Pro-Russia rebels hold German-led observers hostage

East-west tension over Ukraine Pro-Russia rebels have confirmed they are holding a German-led military observer team as hostages in the separatist stronghold of Slavyansk, as they announced plans to proceed with a referendum on May 11 to create a breakaway Donbass People's Republic in eastern Ukraine.

This came as Igor Strelkov, a man Kiev's pro-western government claims is a Russian military intelligence officer who helped engineer Moscow's lightning annexation of the Ukrainian province of Crimea last month, surfaced at a press conference on Saturday sitting alongside Denis Pushilin, the Donetsk region's separatist leader.

"The Nato spies will be exchanged for our prisoners," Mr Pushilin said of the 13 people being held in an interview with the pro-Kremlin RT network broadcast on Saturday. "I see no other alternative."

The hostage crisis, surrounding a team of observers from the Vienna-based Organisation for Security and Co-operation in Europe, adds to already high tensions in eastern Ukraine as Russia builds up troop forces on its eastern border as a prelude to what Ukrainian leaders claim could be an invasion.

The German government on Sunday said it was working hard for the release of the captives, with a foreign ministry crisis team leading the way. Frank-Walter Steinmeier, foreign minister, said Sergei Lavrov, the Russian foreign minister, had promised to help, as had Arseniy Yatseniuk, the Ukrainian interim prime minister.

Ursula von der Leyen, defence minister, told German media that the observers were not in Ukraine to interfere. "Their important task is to foster transparency and confidence-building."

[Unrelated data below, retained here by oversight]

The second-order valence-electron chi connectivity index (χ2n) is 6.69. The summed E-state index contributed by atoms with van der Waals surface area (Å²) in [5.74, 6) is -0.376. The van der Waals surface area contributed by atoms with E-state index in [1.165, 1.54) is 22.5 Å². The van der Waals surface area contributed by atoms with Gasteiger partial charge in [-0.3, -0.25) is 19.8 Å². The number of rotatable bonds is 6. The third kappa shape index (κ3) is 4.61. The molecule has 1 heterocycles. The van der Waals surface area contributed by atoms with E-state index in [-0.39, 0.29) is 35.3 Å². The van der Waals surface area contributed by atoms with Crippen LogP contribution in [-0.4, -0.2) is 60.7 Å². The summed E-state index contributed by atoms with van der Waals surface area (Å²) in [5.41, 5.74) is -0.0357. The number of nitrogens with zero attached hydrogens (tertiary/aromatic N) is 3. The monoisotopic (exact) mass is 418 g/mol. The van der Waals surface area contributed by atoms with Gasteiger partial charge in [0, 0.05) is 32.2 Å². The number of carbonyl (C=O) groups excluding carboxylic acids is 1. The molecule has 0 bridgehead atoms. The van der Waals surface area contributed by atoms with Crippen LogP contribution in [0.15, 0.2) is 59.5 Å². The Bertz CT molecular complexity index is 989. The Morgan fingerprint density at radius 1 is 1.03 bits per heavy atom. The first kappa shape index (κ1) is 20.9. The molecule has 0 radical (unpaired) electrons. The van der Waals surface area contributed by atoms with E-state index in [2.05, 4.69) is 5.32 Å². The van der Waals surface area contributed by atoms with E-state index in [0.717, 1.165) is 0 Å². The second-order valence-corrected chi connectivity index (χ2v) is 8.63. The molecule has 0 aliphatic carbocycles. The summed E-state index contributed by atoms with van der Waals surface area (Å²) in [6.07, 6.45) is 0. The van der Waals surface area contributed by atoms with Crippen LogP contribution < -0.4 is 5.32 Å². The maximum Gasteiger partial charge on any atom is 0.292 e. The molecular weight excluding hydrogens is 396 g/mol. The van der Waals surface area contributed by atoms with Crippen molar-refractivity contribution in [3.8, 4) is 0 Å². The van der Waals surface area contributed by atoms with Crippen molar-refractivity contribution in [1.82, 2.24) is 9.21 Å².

The US state department said on Saturday that John Kerry, secretary of state, had called Mr Lavrov and urged Russia to support "without preconditions" efforts by Ukraine and the OSCE to free the hostages.

A senior State Department official said Mr Kerry also voiced concern for Russia's "provocative troop movements on Ukraine's border", support for separatists, and Moscow's "inflammatory rhetoric", which it said were undermining stability, security and unity in Ukraine.

The OSCE said on Friday evening that it had lost contact with a military observation mission that included eight people from Germany, Poland, the Czech Republic, Sweden, and Denmark.

Ukrainian media reported the team were taken from a bus on Friday while in Slavyansk. They are now being held with five Ukrainian military personnel in the east Ukrainian city, a no-go zone for Ukrainian authorities which Kiev has encircled in a military offensive it began last Thursday.

Ukraine's state security service said on Saturday that the hostages were being held in "inhuman conditions in the basement of the terrorists' headquarters" and that one member of the mission needed urgent medical help. "The terrorists plan to use the hostages as a human shield," it said.

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Russia's foreign ministry said in a statement that it was "taking measures to resolve the situation within the framework of existing possibilities", but gave no further details.